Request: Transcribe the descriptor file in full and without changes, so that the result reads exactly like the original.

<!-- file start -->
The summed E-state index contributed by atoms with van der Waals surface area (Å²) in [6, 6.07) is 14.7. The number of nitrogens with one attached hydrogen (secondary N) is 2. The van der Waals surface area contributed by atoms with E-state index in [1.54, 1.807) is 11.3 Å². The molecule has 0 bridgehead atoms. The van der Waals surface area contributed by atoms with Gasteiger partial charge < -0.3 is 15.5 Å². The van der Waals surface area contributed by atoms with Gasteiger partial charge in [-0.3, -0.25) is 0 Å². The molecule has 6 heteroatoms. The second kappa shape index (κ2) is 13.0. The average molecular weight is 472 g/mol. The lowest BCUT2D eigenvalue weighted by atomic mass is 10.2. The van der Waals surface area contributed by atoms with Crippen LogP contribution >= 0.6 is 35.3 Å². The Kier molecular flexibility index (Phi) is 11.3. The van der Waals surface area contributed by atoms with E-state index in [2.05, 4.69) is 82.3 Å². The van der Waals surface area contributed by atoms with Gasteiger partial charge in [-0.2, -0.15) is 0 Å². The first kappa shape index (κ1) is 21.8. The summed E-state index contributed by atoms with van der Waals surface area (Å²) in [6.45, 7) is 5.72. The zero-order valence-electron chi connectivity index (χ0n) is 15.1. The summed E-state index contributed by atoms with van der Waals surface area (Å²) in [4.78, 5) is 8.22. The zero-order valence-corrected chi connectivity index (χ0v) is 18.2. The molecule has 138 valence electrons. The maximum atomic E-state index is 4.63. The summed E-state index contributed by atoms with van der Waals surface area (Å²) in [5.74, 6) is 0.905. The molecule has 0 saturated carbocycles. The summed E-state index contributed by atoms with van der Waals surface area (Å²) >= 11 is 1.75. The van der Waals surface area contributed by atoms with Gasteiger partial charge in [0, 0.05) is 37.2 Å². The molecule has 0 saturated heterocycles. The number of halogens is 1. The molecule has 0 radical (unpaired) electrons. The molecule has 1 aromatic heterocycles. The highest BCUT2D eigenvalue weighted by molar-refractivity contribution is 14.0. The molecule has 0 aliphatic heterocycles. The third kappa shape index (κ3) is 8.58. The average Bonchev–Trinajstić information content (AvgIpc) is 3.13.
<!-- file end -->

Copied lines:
The summed E-state index contributed by atoms with van der Waals surface area (Å²) in [6, 6.07) is 14.7. The number of nitrogens with one attached hydrogen (secondary N) is 2. The van der Waals surface area contributed by atoms with E-state index in [1.54, 1.807) is 11.3 Å². The molecule has 0 bridgehead atoms. The van der Waals surface area contributed by atoms with Gasteiger partial charge < -0.3 is 15.5 Å². The van der Waals surface area contributed by atoms with Gasteiger partial charge in [-0.3, -0.25) is 0 Å². The molecule has 6 heteroatoms. The second kappa shape index (κ2) is 13.0. The average molecular weight is 472 g/mol. The lowest BCUT2D eigenvalue weighted by atomic mass is 10.2. The van der Waals surface area contributed by atoms with Crippen LogP contribution >= 0.6 is 35.3 Å². The Kier molecular flexibility index (Phi) is 11.3. The van der Waals surface area contributed by atoms with E-state index in [2.05, 4.69) is 82.3 Å². The van der Waals surface area contributed by atoms with Gasteiger partial charge in [-0.2, -0.15) is 0 Å². The first kappa shape index (κ1) is 21.8. The summed E-state index contributed by atoms with van der Waals surface area (Å²) in [6.45, 7) is 5.72. The zero-order valence-electron chi connectivity index (χ0n) is 15.1. The summed E-state index contributed by atoms with van der Waals surface area (Å²) in [4.78, 5) is 8.22. The zero-order valence-corrected chi connectivity index (χ0v) is 18.2. The molecule has 138 valence electrons. The maximum atomic E-state index is 4.63. The summed E-state index contributed by atoms with van der Waals surface area (Å²) in [5.74, 6) is 0.905. The molecule has 0 saturated carbocycles. The summed E-state index contributed by atoms with van der Waals surface area (Å²) >= 11 is 1.75. The van der Waals surface area contributed by atoms with Gasteiger partial charge in [0, 0.05) is 37.2 Å². The molecule has 0 saturated heterocycles. The number of halogens is 1. The molecule has 0 radical (unpaired) electrons. The molecule has 1 aromatic heterocycles. The highest BCUT2D eigenvalue weighted by molar-refractivity contribution is 14.0. The molecule has 0 aliphatic heterocycles. The third kappa shape index (κ3) is 8.58. The average Bonchev–Trinajstić information content (AvgIpc) is 3.13.